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Is it normal to bleed after seeing the dentist?

There are many causes of bleeding gums. Most of these can easily be fixed, but some can also be a sign of more serious oral issues needing to be addressed.

Many people get nervous when they see blood of any kind, but it's pretty common for gums to bleed. However, that does not mean it's a good thing.

The most common reason for bleeding gums is due to 'gingivitis' which is a mild infection of the gumline where buildup of plaque is at its earliest stage. Your gums become swollen, tender, and can bleed during brushing or flossing. We see this quite often, and in simple terms, it tells us that these areas need to be cleaned better. Brushing and flossing thoroughly and consistently usually resolves this. Regular exams allow us to help you in identifying these areas and we can give you tips on how to improve what you’re doing at home! During regular cleanings, we can then remove anything you are missing at home allowing your gums to remain healthy and happy!

The next thing we see is periodontal disease, which is a chronic infection in the gums due to years of infection and inflammation near the gums resulting in bone loss around the teeth. These patients will always need to keep up with their cleanings and most tend to visit every 3 months to stay on top of the disease. If it's been years for these patients since the last cleaning, their gums will likely bleed after removing the tartar from their teeth, but they will be on their way to becoming healthier!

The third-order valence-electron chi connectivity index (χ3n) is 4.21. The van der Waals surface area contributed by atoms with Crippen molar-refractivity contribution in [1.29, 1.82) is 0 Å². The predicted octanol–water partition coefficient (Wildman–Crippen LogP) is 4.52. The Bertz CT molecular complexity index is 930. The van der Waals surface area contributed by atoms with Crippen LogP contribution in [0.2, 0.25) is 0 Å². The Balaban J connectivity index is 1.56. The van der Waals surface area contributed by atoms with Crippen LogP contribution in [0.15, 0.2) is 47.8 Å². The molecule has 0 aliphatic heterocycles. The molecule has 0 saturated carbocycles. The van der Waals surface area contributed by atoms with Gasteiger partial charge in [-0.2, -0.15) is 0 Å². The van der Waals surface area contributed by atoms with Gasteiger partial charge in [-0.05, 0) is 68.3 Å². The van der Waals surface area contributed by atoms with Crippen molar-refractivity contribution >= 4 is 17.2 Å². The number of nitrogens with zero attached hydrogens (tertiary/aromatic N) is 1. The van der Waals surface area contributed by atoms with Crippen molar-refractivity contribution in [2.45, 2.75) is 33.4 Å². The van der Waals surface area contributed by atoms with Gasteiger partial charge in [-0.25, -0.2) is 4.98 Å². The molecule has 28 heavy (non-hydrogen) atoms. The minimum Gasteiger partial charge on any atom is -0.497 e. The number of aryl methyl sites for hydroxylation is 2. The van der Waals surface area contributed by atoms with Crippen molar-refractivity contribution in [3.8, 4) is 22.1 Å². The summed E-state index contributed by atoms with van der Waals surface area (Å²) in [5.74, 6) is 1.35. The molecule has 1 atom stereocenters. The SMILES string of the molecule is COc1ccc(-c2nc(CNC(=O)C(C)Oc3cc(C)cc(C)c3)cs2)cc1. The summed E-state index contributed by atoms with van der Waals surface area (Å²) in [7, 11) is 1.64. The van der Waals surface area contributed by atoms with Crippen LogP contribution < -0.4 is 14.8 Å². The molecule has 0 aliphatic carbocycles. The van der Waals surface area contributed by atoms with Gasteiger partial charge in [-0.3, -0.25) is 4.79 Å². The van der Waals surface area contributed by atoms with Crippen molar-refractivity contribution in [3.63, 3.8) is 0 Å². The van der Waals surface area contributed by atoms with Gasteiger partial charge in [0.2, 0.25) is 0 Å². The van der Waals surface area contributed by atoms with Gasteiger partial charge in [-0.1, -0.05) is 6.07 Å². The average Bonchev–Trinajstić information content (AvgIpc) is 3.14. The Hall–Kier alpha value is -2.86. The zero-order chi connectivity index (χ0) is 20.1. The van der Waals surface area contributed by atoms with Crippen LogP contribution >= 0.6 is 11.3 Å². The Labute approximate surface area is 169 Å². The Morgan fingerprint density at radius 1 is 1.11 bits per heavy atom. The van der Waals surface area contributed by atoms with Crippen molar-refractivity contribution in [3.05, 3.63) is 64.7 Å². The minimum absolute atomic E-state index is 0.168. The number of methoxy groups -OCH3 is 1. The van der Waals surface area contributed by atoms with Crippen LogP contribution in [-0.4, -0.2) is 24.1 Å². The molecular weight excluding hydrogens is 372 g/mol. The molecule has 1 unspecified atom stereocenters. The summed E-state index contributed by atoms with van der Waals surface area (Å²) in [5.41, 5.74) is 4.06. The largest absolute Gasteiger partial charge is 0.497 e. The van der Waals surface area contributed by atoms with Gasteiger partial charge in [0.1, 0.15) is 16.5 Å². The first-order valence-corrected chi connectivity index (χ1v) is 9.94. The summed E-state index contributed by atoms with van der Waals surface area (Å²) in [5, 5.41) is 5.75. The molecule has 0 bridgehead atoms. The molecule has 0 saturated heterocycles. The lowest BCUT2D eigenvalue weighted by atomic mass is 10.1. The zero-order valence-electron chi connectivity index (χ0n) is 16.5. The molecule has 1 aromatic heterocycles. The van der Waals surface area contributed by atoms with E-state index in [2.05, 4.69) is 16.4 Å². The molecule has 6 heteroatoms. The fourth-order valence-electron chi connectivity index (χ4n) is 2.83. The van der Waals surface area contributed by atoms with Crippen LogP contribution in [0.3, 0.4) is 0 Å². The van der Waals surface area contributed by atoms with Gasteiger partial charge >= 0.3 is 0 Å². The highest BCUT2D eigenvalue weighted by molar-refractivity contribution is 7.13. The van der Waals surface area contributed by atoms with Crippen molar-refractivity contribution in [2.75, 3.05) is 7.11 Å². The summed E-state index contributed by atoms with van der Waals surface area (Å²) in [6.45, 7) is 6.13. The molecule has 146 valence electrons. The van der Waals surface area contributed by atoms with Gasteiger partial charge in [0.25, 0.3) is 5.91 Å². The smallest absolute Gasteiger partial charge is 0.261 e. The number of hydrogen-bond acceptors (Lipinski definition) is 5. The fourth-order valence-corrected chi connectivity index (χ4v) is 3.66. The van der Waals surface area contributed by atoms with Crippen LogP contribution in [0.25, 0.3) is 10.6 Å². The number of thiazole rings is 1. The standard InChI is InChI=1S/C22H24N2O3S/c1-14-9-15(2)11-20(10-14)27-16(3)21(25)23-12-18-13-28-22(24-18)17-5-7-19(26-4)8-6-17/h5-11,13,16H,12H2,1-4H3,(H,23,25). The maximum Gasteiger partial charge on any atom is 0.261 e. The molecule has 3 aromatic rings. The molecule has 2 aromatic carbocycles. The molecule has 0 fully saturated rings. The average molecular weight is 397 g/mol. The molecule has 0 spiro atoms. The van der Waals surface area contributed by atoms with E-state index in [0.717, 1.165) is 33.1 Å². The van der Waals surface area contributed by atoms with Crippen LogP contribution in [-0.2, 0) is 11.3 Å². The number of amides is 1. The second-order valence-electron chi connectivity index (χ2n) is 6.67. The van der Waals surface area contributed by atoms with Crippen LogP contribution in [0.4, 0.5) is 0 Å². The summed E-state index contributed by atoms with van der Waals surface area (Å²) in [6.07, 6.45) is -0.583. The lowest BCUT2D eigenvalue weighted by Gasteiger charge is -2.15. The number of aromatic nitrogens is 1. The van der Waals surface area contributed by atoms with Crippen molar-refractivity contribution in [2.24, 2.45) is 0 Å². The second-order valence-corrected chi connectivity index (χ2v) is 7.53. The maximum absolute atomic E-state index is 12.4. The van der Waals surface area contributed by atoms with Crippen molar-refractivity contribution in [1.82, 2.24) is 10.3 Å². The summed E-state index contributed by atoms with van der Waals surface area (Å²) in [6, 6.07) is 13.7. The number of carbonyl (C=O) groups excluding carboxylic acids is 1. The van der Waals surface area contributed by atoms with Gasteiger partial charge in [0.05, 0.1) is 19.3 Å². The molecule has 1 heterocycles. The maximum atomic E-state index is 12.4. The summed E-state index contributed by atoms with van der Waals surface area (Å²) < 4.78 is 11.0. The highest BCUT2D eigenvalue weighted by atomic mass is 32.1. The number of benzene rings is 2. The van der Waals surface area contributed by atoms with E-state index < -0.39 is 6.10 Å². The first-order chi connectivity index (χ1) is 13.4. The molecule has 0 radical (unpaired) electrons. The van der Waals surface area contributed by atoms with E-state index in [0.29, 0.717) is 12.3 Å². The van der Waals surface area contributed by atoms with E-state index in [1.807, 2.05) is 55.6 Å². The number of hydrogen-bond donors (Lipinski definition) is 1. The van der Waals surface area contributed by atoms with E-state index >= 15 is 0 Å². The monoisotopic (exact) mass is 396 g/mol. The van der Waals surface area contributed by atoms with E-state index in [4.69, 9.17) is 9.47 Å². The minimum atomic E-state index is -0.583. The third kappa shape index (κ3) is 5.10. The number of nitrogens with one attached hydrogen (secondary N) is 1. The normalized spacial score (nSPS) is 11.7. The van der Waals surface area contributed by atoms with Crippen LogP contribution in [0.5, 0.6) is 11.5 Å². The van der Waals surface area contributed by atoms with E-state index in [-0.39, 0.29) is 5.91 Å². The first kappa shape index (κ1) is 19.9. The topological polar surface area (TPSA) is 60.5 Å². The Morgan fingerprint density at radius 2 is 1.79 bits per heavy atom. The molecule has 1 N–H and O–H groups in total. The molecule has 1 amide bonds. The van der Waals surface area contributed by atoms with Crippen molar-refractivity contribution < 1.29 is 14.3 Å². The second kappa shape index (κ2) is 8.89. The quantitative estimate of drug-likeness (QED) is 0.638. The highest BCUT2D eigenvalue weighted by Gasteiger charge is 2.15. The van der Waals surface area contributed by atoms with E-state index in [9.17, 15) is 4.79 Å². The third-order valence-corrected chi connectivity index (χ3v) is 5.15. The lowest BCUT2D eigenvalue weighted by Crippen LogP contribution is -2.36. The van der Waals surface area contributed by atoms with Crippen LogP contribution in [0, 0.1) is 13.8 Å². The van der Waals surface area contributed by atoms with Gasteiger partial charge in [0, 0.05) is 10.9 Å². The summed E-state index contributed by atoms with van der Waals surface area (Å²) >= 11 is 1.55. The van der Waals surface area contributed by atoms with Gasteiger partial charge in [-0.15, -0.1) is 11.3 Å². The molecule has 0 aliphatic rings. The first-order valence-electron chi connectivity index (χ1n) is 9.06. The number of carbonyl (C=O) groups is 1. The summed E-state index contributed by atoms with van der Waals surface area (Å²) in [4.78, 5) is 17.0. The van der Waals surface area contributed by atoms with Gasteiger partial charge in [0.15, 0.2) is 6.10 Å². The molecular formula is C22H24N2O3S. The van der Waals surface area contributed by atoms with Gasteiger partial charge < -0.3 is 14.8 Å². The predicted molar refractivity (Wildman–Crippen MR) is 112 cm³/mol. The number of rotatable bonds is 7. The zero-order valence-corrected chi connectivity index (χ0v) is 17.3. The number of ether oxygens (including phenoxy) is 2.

For a lot of dental treatment we are able to send you home knowing that you won't have any bleeding. However, for some procedures like removing a tooth, there will definitely be bleeding. Oozing or bleeding can last up to 48 hours after treatment and is normal. Use gauze as directed. Alternatively, a home remedy is placing a tea bag on the area to help it clot.

Another reason gums bleed after dental work could be that the tooth being treated was near the gums. When this happens it heals pretty quickly due to the nature of the gum tissue.

When you need dental treatment, we go over the "post-op expectations" with you so that you are prepared. We also remind you that when we have to numb your mouth for your dental treatment, it is vital not to put your hands in your mouth or eat/drink until your mouth “wakes up.” If you don't wait, you could accidentally harm your gums, cheeks, or tongue, as you cannot feel them. This could also cause unexpected bleeding.